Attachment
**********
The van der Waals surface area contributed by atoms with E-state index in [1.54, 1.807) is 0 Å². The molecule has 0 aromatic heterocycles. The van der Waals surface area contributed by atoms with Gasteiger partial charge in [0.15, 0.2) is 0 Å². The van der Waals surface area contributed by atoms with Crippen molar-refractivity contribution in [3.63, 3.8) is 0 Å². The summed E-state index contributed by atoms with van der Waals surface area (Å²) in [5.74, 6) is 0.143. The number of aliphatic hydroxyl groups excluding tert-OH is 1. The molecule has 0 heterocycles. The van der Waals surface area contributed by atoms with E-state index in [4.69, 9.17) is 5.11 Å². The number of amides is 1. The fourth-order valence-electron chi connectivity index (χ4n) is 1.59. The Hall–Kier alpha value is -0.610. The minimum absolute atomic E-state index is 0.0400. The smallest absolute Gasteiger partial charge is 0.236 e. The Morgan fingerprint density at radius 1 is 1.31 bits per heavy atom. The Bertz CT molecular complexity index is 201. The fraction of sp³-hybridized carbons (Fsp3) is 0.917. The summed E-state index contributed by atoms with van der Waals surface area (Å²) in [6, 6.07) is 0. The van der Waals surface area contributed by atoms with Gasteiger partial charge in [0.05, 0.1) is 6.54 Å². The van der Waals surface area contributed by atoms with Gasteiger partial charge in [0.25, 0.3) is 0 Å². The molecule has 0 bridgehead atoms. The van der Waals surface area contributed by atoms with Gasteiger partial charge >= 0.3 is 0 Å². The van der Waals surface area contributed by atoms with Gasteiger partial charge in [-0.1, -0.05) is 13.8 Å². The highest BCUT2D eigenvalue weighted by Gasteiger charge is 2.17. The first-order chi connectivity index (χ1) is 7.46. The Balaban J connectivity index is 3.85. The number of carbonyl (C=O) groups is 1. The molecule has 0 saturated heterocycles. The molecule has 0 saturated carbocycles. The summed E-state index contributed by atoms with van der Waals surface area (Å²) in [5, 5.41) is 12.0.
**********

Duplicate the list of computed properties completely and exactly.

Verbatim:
The van der Waals surface area contributed by atoms with E-state index in [1.54, 1.807) is 0 Å². The molecule has 0 aromatic heterocycles. The van der Waals surface area contributed by atoms with Gasteiger partial charge in [0.15, 0.2) is 0 Å². The van der Waals surface area contributed by atoms with Crippen molar-refractivity contribution in [3.63, 3.8) is 0 Å². The summed E-state index contributed by atoms with van der Waals surface area (Å²) in [5.74, 6) is 0.143. The number of aliphatic hydroxyl groups excluding tert-OH is 1. The molecule has 0 heterocycles. The van der Waals surface area contributed by atoms with E-state index in [4.69, 9.17) is 5.11 Å². The number of amides is 1. The fourth-order valence-electron chi connectivity index (χ4n) is 1.59. The Hall–Kier alpha value is -0.610. The minimum absolute atomic E-state index is 0.0400. The smallest absolute Gasteiger partial charge is 0.236 e. The Morgan fingerprint density at radius 1 is 1.31 bits per heavy atom. The Bertz CT molecular complexity index is 201. The fraction of sp³-hybridized carbons (Fsp3) is 0.917. The summed E-state index contributed by atoms with van der Waals surface area (Å²) in [6, 6.07) is 0. The van der Waals surface area contributed by atoms with Gasteiger partial charge in [0.05, 0.1) is 6.54 Å². The van der Waals surface area contributed by atoms with Gasteiger partial charge in [0.25, 0.3) is 0 Å². The molecule has 0 bridgehead atoms. The van der Waals surface area contributed by atoms with Gasteiger partial charge >= 0.3 is 0 Å². The van der Waals surface area contributed by atoms with Gasteiger partial charge in [-0.1, -0.05) is 13.8 Å². The highest BCUT2D eigenvalue weighted by Gasteiger charge is 2.17. The first-order chi connectivity index (χ1) is 7.46. The Balaban J connectivity index is 3.85. The number of carbonyl (C=O) groups is 1. The molecule has 0 saturated heterocycles. The molecule has 0 saturated carbocycles. The summed E-state index contributed by atoms with van der Waals surface area (Å²) in [5, 5.41) is 12.0.